World Bulletin / News Desk
A few weeks ago, Greek Prime Minister Alexis Tsipras announced he would give €617 million ($644 million) to more than a 1.5 million low-income pensioners -- defined as those receiving less than €850 per month -- as a one-off bonus.
However, senior citizens are furious after it emerged that -- despite receiving the bonus -- ongoing cuts to their payments elsewhere meant their pensions had effectively fallen.
The Pensioners’ Social Solidarity Benefit they had been receiving has been cut in half, and according to the budget for 2017, it will be even lower next year.
Now the government is facing a backlash, with many pensioners angrily recalling earlier promises made by Tsipras.
Elsewhere, European creditors are not amused to find the Greek government spending money supposed intended for debt repayments.
“It has been the government’s pledge to redistribute every euro of surplus from available sources to our weaker citizens,” Tsipras had said in a live televised announcement.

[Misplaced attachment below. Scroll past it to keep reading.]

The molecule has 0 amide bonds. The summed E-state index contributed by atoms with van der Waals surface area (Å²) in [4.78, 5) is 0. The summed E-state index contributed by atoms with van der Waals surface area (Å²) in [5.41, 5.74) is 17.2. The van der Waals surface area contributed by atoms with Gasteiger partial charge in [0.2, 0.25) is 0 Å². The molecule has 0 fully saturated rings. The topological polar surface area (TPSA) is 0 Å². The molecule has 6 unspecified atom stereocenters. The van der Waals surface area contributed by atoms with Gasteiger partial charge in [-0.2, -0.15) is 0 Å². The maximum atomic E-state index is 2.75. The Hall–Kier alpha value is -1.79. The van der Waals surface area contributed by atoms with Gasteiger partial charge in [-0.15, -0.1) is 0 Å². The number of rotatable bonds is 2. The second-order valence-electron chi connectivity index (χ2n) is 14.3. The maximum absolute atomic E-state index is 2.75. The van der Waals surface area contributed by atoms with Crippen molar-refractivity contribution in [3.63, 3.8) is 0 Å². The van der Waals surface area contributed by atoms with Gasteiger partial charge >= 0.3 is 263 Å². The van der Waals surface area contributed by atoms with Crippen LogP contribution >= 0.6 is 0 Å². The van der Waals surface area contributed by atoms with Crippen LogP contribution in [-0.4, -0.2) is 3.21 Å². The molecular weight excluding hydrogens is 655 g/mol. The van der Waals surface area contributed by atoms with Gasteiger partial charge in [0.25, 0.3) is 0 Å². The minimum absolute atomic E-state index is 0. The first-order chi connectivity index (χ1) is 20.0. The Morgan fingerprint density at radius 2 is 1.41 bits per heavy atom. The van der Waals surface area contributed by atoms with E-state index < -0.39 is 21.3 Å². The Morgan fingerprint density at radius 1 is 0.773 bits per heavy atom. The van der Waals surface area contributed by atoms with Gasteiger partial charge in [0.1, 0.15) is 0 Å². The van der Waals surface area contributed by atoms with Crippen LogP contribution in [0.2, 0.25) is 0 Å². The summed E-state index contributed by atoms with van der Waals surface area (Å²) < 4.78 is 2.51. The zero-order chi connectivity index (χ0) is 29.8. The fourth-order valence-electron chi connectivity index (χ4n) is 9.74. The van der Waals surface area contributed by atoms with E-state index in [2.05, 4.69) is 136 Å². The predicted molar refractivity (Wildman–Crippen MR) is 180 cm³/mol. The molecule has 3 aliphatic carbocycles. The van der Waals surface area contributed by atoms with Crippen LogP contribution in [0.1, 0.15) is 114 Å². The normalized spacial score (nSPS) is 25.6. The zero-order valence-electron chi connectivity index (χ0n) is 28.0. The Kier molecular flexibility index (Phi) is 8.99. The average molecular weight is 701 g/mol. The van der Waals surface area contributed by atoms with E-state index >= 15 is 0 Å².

“Today, staying true to this pledge, we decided on the immediate redistribution of the outperformance of 2016 revenues to low-income pensioners,” the Greek premier added.
Dimitris Rapidis, a political analyst and consultant to Tsipras’s ruling left-wing SYRIZA party, explained that “this was a promise made more than a year ago -- that when the government has some money, they would give back to those who need it the most”.
Last week, the bill containing the one-off bonuses plus VAT deductions for some northern Aegean islands heavily affected by the refugee crisis, was passed by parliament.
“There are no secondary thoughts, it is not part of a pre-election giving, it is part of a commitment made by the government a while ago,” Rapidis told Anadolu Agency, brushing aside rumors of a snap election in the first months of 2017.
Greeks have experienced a lot of cuts in their pensions in recent years as part of austerity policies and reforms which followed the economic crisis.
According to a law voted passed in May, which will be fully implemented in 2017, those who will retire next year will receive reduced pensions -- sometimes getting 10 to 30 percent less than the amount they would have got had they retired in 2016.